As far as focusing goes, general-purpose lenses can typically focus close enough so that the focused image of the object projected onto the camera's sensor can be as big as 1/8 the size of the object itself, or an image magnification of 1:8 or thereabouts. For zoom lenses, this kind of magnification is not necessarily achievable throughout the entire zoom range but something near this magnification can typically be achieved at some focal length setting. Zoom lenses labeled as "macro" lenses can achieve better than 1:4 magnification, i.e., the projected image is 1/4 the size of the object or bigger, but almost never achieve anything as big as 1:2. Some of the less expensive prime, i.e., non-zoom, macro lenses achieve this magnification, but most no-nonsense macro lenses can do a full 1:1 magnification, which means the lens will focus close enough to allow the projected image to be as big as the object. This, however, is no guarantee that the lens won't get in the way of its own light when focusing this close.

Most lenses, even macros, don't do better than 1:1 magnification when mounted normally. Nevertheless, there are exceptions, most notably Canon's MP-E 65mm that can get close enough to render the image projected on the camera's sensor to be up to 5 times the object's size, but this is a special-purpose lens intended only for extreme closeups and cannot focus at infinity as general-purpose or even most macro lenses can. That said, even though most macro lenses don't do better than 1:1 magnification when mounted normally, they can be mounted backward so that the end of the lens that normally is inside the camera and faces the sensor now faces the subject instead, and the lens is typically mounted on a bellows or set of extension tubes. In the olden days, this used to be what was meant by "macro" photography: the image was at least as big as the object and the lens was mounted backwards on the camera. Surprisingly enough, mounting the lens this way usually produces better image quality on macros at bigger than 1:1 magnification than when the lens is mounted normally. (My guess is that the MP-E 65 and its ilk - I know of a Konica-Minolta lens that does 1-3x magnification, for example - have undergone this reversal in their design and manufacture so are really "reversed" when mounted normally.) However, if you are successfully working this deep into the macro region, you probably are not a beginning photographer.
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Old 10-30-2014   #3
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Default Re: Navigating the sea of lenses

Very nice learners guide....
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Old 10-30-2014   #4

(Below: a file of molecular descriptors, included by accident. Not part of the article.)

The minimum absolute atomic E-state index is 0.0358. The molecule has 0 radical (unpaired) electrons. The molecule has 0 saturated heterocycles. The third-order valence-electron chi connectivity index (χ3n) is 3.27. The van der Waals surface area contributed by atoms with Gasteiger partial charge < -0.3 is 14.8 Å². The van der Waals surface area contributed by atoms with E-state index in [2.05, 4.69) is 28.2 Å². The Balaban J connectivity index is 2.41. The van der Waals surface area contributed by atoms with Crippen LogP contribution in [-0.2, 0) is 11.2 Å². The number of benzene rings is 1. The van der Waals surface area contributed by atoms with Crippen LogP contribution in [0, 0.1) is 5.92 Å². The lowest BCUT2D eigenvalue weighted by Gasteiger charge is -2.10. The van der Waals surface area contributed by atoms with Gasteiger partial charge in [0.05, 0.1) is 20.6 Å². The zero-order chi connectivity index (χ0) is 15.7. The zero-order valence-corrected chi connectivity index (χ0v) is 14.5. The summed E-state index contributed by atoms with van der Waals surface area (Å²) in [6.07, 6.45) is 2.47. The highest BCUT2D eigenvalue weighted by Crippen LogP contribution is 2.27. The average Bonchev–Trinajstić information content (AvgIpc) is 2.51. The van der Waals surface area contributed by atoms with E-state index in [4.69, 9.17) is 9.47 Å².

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Default Re: Navigating the sea of lenses

Quote:
Originally Posted by scoundrel1728 View Post
Duck's full-stop aperture chart also has an error: the standard "full stop" between f/2.0 and f/4.0 is f/2.8, not f/2.4 as shown.
Fixed the chart. Thanks for pointing out that error.
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Old 10-31-2014   #5
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Now that the notification is no longer needed, I've removed it from my previous post so it won't distract subsequent readers.
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Old 10-31-2014   #6
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More on lens focal length:

As Tat2Duck has already pointed out, lens focal lengths are largely divided up into five loosely-defined ranges. However, the absolute values he used applies to cameras that take 35 mm film and produce 36 x 24 mm negatives/slides. The active area on so-called full-frame dSLR cameras also have a 36 x 24 mm area or thereabouts. These cameras are also known as FF or FX cameras. Such cameras also cost more than most beginners are willing to spend, owing at least partly to the high expense of photosensitive silicon real estate. For this reason, more moderately-priced cameras have smaller imagers, typically similar to APS-C sized negatives. Nikon dSLR bodies have imager areas in the 24 x 16 mm range and Canon dSLRs have them about 22.5 x 15 mm. The exact size for your particular model will most likely be listed in the specifications portion of your user's manual. For both my Canon 350D and 40D, the size is listed as 22.2 mm x 14.8 mm. Cameras with imagers in this size range are known as APS-C-sized, DX camera, or are simply lumped under the term crop cameras to denote cameras with imagers substantially smaller than full-frame.